Searches conducted without the benefit of judicial scrutiny through the issuance of a warrant are per se unreasonable; however, specific exceptions to the warrant requirement have been recognized. E.g., Katz v. United States, 389 U.S. 347, 357, 88 S.Ct. 507, 514, 19 L.Ed.2d 576 (1967). Among these exceptions are: consent to search, Voelkel v. State, 717 S.W.2d 314, 315-316 (Tex.Crim.App.1986); abandonment of belongings, Hawkins v. State, 758 S.W.2d 255, 257 (Tex.Crim.App.1988); and searches incident to arrest. Rogers v. State, 774 S.W.2d 247, 264 (Tex.Crim.App.1989).
The State argues that the search was legal because Wheeler consented to the officers' search of Porter's room and bags. A motel guest's reasonable expectation of privacy within a motel room runs concurrently with the lease of that room. Moberg v. State, 810 S.W.2d 190, 196 (Tex.Crim.App.1991). The expiration of Porter's lease, therefore, ended his reasonable expectation of privacy in the motel room and gave Wheeler the right to enter the room. See id. No one disputes that Wheeler could give consent to the officers to search the room at that time. See id. The trial court did not suppress any evidence obtained from the search of the room, and Porter does not challenge that ruling. However, the manager's consent to search Porter's room does not necessarily extend to the search of his sealed belongings. This is true especially because Porter was in custody and could not have interfered with the belongings while officers procured and executed a search warrant. See Araj v. State, 592 S.W.2d 603, 604 (Tex.Crim.App.1979). Wheeler's ability to consent to the search of Porter's bags hinges upon his right to possession and control of those bags. See Riordan v. State, 905 S.W.2d 765, 770 (Tex.App.-Austin 1995, no pet.). This right can be conferred either by statute due to an existing property right in Porter's bags, see Tex.Rev.Civ. Stat. Ann. art. 4594 (West 1976); Bass v. State, 713 S.W.2d 782 (Tex.App.-Houston [14th Dist.] 1986, no pet.), or by virtue of Porter's abandonment of them in the room. Comer v. State, 754 S.W.2d 656, 659 (Tex.Crim.App.1986).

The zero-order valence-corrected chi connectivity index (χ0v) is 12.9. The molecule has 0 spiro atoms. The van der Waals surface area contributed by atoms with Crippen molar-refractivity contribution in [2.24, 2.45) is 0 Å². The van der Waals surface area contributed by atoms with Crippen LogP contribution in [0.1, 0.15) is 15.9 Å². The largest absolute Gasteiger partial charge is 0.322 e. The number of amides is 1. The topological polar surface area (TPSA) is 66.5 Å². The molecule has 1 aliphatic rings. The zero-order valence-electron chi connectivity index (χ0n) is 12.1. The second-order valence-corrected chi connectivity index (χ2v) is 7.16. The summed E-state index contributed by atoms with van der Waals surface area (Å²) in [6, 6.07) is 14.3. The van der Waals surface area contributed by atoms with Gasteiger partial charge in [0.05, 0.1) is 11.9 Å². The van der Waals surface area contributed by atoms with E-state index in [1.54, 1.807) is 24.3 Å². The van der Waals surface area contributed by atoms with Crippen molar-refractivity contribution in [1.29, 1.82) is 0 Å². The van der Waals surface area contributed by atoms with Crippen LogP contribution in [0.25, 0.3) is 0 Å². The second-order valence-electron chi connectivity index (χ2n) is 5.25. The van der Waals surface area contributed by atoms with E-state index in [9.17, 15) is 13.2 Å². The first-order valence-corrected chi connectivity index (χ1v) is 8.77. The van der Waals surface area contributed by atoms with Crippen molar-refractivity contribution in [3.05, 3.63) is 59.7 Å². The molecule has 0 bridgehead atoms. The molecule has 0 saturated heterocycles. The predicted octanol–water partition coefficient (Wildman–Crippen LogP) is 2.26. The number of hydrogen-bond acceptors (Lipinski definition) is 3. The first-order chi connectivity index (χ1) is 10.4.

The State relies upon Bass for the proposition that Wheeler could properly consent to the search of Porter's bags. See Bass, 713 S.W.2d at 782. In Bass, appellant was evicted from her hotel room and her bags were confiscated because she refused to pay her bill of approximately $7500. Id. at 784. After storing the bags for almost a year, the hotel filed charges against Bass for theft of services and the hotel manager gave permission to the prosecutor to search through her bags. Id. at 786. The appellate court held that Bass did not have standing to challenge the search of her bags because the bags were in the possession of the hotel manager pursuant to a hotel lien. Id. at 789; see also Tex.Rev.Civ. Stat. Ann. art. 4594.3 The present case is distinguishable from Bass because Porter paid in advance for his room. With no risk of loss of payment, Wheeler had no property interest in the bags, and consequently, no hotel lien. Furthermore, Wheeler never took actual possession and control of Porter's bags, nor did he express any intent to do so. Wheeler wanted only to remove the bags in order to re-let the room. With neither a property interest in the bags nor the requisite intent to possess them, Wheeler could not give consent to open the bags.